A milestone for children with cancer and their families! The U.S. Food and Drug Administration (FDA) approved Unituxin™ (dinutuximab), which is just the third drug in history to receive initial approval for treatment of pediatric cancer. It is the first immunotherapy drug for children with cancer.
Pediatric oncologist John Maris, MD, of the Cancer Center at The Children’s Hospital of Philadelphia, co-led the Phase 3 multicenter clinical trial of Unituxin to treat a form of high-risk neuroblastoma. After results of the trial were published in the New England Journal of Medicine, the standard treatment for this rare pediatric cancer was changed to include use of this new drug.
Unituxin has been proven to increase survival by as much as 15 percent in children with high-risk neuroblastoma, a cancer which attacks the peripheral nervous system.
It is unusual for a drug to receive FDA approval so quickly. But as a result of the Creating Hope Act of 2012, which encourages drug development in treating children’s diseases, the FDA created a program to speed up the approval process for qualified therapies. For this reason, the manufacturer of Unituxin, United Therapeutics, received a pediatric priority review voucher from the FDA.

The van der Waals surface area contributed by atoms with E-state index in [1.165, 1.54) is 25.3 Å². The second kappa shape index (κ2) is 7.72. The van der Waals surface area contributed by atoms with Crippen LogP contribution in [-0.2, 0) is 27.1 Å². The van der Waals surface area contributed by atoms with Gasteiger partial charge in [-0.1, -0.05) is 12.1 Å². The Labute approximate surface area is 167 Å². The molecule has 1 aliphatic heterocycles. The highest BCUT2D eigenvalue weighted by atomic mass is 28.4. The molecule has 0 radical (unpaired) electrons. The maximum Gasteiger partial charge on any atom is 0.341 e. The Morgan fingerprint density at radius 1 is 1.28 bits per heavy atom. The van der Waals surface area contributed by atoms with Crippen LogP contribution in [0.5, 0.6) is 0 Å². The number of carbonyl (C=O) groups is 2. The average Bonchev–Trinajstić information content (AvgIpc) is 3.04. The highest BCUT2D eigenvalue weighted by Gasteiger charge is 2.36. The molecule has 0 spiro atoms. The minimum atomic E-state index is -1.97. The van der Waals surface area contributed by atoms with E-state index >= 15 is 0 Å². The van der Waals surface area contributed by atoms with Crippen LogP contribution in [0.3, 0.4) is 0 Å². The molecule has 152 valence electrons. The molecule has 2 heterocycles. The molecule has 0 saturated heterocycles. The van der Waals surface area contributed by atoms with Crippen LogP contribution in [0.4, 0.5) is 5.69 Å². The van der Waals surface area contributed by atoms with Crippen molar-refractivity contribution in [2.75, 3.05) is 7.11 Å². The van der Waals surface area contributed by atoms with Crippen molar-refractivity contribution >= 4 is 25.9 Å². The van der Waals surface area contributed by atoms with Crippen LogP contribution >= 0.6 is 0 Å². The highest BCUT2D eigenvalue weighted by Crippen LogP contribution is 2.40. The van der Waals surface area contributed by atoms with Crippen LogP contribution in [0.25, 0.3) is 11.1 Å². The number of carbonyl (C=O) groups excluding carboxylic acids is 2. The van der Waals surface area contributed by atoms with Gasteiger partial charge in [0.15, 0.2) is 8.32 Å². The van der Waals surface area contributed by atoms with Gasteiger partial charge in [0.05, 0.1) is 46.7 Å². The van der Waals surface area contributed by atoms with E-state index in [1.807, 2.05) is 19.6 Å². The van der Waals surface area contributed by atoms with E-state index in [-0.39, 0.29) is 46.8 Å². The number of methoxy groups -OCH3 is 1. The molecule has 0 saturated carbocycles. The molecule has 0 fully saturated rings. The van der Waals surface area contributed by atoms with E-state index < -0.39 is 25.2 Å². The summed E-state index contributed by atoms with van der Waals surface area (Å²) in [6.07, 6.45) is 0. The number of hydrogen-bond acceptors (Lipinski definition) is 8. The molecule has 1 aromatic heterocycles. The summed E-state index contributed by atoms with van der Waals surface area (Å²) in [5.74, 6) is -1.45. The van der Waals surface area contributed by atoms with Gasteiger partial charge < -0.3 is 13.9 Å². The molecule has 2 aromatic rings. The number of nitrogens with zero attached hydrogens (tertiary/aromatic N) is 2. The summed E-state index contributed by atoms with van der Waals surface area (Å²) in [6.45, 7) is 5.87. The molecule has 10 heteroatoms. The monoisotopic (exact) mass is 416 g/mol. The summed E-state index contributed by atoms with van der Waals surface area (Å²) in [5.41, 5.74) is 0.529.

Unituxin is particularly exciting because it’s the first pediatric cancer therapy to prove that immunotherapy works.
Immunotherapeutics, which are treatments that use the body’s own immune system to fight disease, have long shown promise in clinical trials. A $14.5 million grant, from Stand Up 2 Cancer — St. Baldrick’s Foundation to the Pediatric Dream Team, has allowed physician scientists to translate years of immunotherapy research from the laboratory to bedside.
The hope is to one day have immunotherapy drugs designed to treat other types of pediatric cancers, which will treat these devastating diseases more effectively and with fewer side effects.